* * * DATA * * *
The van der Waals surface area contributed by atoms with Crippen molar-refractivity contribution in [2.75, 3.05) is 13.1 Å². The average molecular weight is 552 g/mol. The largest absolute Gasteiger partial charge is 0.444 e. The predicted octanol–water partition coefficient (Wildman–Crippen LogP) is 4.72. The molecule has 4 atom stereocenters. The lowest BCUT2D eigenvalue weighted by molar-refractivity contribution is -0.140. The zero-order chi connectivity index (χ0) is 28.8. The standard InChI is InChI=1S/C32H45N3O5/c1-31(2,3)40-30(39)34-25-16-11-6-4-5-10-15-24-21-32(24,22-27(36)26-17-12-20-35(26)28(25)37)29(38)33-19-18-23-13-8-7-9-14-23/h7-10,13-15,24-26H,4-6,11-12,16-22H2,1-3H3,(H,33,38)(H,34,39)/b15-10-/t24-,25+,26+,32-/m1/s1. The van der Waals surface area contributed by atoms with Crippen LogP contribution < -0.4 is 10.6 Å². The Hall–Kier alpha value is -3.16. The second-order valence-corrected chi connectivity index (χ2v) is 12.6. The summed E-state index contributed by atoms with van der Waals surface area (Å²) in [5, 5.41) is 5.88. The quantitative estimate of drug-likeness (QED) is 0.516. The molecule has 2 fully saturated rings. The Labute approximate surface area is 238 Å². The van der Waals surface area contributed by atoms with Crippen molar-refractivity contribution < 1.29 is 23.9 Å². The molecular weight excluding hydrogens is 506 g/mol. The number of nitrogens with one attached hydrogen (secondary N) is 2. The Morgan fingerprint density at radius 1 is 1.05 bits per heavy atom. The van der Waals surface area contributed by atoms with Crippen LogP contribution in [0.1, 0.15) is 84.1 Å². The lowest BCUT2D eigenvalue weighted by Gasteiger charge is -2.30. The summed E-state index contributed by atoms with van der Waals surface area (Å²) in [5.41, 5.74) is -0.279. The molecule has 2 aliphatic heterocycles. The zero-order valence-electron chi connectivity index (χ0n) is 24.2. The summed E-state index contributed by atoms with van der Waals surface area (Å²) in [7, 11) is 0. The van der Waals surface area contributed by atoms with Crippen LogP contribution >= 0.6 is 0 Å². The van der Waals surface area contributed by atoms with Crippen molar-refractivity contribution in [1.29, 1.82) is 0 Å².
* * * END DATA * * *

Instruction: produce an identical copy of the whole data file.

The van der Waals surface area contributed by atoms with Crippen molar-refractivity contribution in [2.75, 3.05) is 13.1 Å². The average molecular weight is 552 g/mol. The largest absolute Gasteiger partial charge is 0.444 e. The predicted octanol–water partition coefficient (Wildman–Crippen LogP) is 4.72. The molecule has 4 atom stereocenters. The lowest BCUT2D eigenvalue weighted by molar-refractivity contribution is -0.140. The zero-order chi connectivity index (χ0) is 28.8. The standard InChI is InChI=1S/C32H45N3O5/c1-31(2,3)40-30(39)34-25-16-11-6-4-5-10-15-24-21-32(24,22-27(36)26-17-12-20-35(26)28(25)37)29(38)33-19-18-23-13-8-7-9-14-23/h7-10,13-15,24-26H,4-6,11-12,16-22H2,1-3H3,(H,33,38)(H,34,39)/b15-10-/t24-,25+,26+,32-/m1/s1. The van der Waals surface area contributed by atoms with Crippen LogP contribution < -0.4 is 10.6 Å². The Hall–Kier alpha value is -3.16. The second-order valence-corrected chi connectivity index (χ2v) is 12.6. The summed E-state index contributed by atoms with van der Waals surface area (Å²) in [5, 5.41) is 5.88. The quantitative estimate of drug-likeness (QED) is 0.516. The molecule has 2 fully saturated rings. The Labute approximate surface area is 238 Å². The van der Waals surface area contributed by atoms with Crippen molar-refractivity contribution < 1.29 is 23.9 Å². The molecular weight excluding hydrogens is 506 g/mol. The number of nitrogens with one attached hydrogen (secondary N) is 2. The Morgan fingerprint density at radius 1 is 1.05 bits per heavy atom. The van der Waals surface area contributed by atoms with Crippen LogP contribution in [0.1, 0.15) is 84.1 Å². The lowest BCUT2D eigenvalue weighted by Gasteiger charge is -2.30. The summed E-state index contributed by atoms with van der Waals surface area (Å²) in [5.41, 5.74) is -0.279. The molecule has 2 aliphatic heterocycles. The zero-order valence-electron chi connectivity index (χ0n) is 24.2. The summed E-state index contributed by atoms with van der Waals surface area (Å²) in [7, 11) is 0. The van der Waals surface area contributed by atoms with Crippen LogP contribution >= 0.6 is 0 Å². The van der Waals surface area contributed by atoms with Crippen molar-refractivity contribution in [1.29, 1.82) is 0 Å².